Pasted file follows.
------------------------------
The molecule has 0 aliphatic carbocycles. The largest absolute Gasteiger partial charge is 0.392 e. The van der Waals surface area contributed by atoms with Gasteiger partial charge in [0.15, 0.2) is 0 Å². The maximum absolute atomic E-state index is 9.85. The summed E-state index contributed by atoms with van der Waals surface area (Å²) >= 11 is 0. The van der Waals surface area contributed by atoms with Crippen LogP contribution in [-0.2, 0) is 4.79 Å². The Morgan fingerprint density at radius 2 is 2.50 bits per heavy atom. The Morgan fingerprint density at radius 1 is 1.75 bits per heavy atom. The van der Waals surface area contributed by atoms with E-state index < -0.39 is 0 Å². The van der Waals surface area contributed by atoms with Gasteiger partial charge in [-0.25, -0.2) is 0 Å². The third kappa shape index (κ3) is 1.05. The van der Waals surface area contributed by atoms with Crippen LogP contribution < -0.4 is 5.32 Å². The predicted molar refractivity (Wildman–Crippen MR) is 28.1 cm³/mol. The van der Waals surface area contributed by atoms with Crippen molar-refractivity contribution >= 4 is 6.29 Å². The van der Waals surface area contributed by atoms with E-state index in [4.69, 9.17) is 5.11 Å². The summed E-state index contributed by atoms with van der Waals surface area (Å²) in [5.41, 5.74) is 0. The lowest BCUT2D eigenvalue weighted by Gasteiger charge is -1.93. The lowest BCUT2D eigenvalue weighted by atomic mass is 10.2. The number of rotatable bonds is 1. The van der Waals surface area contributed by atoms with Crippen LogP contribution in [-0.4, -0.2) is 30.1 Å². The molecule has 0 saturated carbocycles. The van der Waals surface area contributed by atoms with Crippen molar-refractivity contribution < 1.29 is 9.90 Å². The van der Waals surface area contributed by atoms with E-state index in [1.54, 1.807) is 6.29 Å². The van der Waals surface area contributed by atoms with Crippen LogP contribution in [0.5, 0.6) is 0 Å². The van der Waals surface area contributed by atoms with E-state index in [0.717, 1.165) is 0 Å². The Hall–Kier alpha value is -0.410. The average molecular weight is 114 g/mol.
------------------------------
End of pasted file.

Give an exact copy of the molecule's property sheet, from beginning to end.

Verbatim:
The molecule has 0 aliphatic carbocycles. The largest absolute Gasteiger partial charge is 0.392 e. The van der Waals surface area contributed by atoms with Gasteiger partial charge in [0.15, 0.2) is 0 Å². The maximum absolute atomic E-state index is 9.85. The summed E-state index contributed by atoms with van der Waals surface area (Å²) >= 11 is 0. The van der Waals surface area contributed by atoms with Crippen LogP contribution in [-0.2, 0) is 4.79 Å². The Morgan fingerprint density at radius 2 is 2.50 bits per heavy atom. The Morgan fingerprint density at radius 1 is 1.75 bits per heavy atom. The van der Waals surface area contributed by atoms with E-state index < -0.39 is 0 Å². The van der Waals surface area contributed by atoms with Gasteiger partial charge in [-0.25, -0.2) is 0 Å². The third kappa shape index (κ3) is 1.05. The van der Waals surface area contributed by atoms with Crippen LogP contribution < -0.4 is 5.32 Å². The predicted molar refractivity (Wildman–Crippen MR) is 28.1 cm³/mol. The van der Waals surface area contributed by atoms with Crippen molar-refractivity contribution >= 4 is 6.29 Å². The van der Waals surface area contributed by atoms with E-state index in [4.69, 9.17) is 5.11 Å². The summed E-state index contributed by atoms with van der Waals surface area (Å²) in [5.41, 5.74) is 0. The lowest BCUT2D eigenvalue weighted by Gasteiger charge is -1.93. The lowest BCUT2D eigenvalue weighted by atomic mass is 10.2. The number of rotatable bonds is 1. The van der Waals surface area contributed by atoms with Crippen LogP contribution in [-0.4, -0.2) is 30.1 Å². The molecule has 0 saturated carbocycles. The van der Waals surface area contributed by atoms with Crippen molar-refractivity contribution < 1.29 is 9.90 Å². The van der Waals surface area contributed by atoms with E-state index in [1.54, 1.807) is 6.29 Å². The van der Waals surface area contributed by atoms with Crippen LogP contribution in [0.5, 0.6) is 0 Å². The van der Waals surface area contributed by atoms with E-state index in [0.717, 1.165) is 0 Å². The Hall–Kier alpha value is -0.410. The average molecular weight is 114 g/mol.